And that was it. a quick fight so Paul can prove himself kind of. then let's go, the credits are rolling.

Meh.
 

JThursby

Adventurer
The sad truth is that Dune...is a landmark work of science fiction that is so dependent on lore and internal dialogue that it is unfilmable.
So, having watched Dune (2021), I'm not overly impressed with the writing or the acting. As pertains to the writing, enormous liberties were taken with the script. It's, at least in my opinion, a very dumbed-down version of Dune.
Did we watch the same movie? This film was an absolute masterpiece and one of the best adaptations I've ever seen, possibly the best (up there with Amazon's Good Omens). The characters, setting and themes are translated to the silver screen with such elegance that this movie could functionally replace the book when combined with the inevitable Part Two.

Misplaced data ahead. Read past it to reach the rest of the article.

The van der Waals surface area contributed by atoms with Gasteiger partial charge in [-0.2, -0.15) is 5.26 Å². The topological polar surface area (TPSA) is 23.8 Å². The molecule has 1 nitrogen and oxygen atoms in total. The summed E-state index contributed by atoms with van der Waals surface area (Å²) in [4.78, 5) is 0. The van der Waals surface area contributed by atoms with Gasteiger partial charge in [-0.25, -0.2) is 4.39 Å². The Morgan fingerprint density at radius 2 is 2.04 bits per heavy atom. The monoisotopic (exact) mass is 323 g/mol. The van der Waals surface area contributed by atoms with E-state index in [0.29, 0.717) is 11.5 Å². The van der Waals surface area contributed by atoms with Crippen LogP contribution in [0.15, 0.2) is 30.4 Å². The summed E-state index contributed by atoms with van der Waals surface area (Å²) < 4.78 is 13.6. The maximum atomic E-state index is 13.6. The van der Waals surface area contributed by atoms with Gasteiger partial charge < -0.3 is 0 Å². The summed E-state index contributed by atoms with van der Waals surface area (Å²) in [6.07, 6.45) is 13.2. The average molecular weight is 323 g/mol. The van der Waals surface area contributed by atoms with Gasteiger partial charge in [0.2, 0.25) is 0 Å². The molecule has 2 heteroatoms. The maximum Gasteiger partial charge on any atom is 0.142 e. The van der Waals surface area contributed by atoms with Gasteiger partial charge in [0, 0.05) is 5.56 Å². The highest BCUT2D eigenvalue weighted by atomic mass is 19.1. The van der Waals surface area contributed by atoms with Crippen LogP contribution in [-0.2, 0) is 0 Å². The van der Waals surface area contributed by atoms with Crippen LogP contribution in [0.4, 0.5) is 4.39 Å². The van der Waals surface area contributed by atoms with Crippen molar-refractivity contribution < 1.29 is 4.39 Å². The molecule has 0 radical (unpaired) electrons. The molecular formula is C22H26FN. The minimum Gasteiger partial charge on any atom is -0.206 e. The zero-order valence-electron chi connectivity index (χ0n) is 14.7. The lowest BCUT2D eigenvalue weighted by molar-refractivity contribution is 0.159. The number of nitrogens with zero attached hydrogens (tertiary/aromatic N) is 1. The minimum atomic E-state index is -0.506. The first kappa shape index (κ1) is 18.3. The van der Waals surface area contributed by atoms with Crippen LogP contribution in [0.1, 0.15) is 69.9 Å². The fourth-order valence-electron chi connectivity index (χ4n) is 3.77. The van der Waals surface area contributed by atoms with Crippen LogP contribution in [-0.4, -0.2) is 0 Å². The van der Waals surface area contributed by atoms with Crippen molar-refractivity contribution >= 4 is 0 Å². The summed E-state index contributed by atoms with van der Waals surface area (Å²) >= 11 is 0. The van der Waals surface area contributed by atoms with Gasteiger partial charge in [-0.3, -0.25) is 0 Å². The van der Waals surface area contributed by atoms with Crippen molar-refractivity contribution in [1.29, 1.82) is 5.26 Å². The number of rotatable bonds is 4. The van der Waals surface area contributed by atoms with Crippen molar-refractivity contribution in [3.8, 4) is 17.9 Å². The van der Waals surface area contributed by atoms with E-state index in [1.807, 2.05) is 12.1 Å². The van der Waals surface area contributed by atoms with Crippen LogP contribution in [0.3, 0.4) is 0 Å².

If what people wanted was a remake of David Lynch's Dune movie then I can see why they would come away disappointed, since this movie is almost it's opposite: it's slow, deliberate, subtle and self serious, while the David Lynch version is campy, self aware shlock. This movie is not nostalgic for the original adaptation or that era of hollywood science fiction.

I've seen lots of accusations by critics that this movie has no characterization and no acting in it, and that the top shelf cinematography and effects were put there as a distraction from this supposed lack of substance. To those critics, I would ask them what the hell did they think Paul and Jessica were doing the whole movie? This movie has their emotional conflicts as the center of the movie's pathos.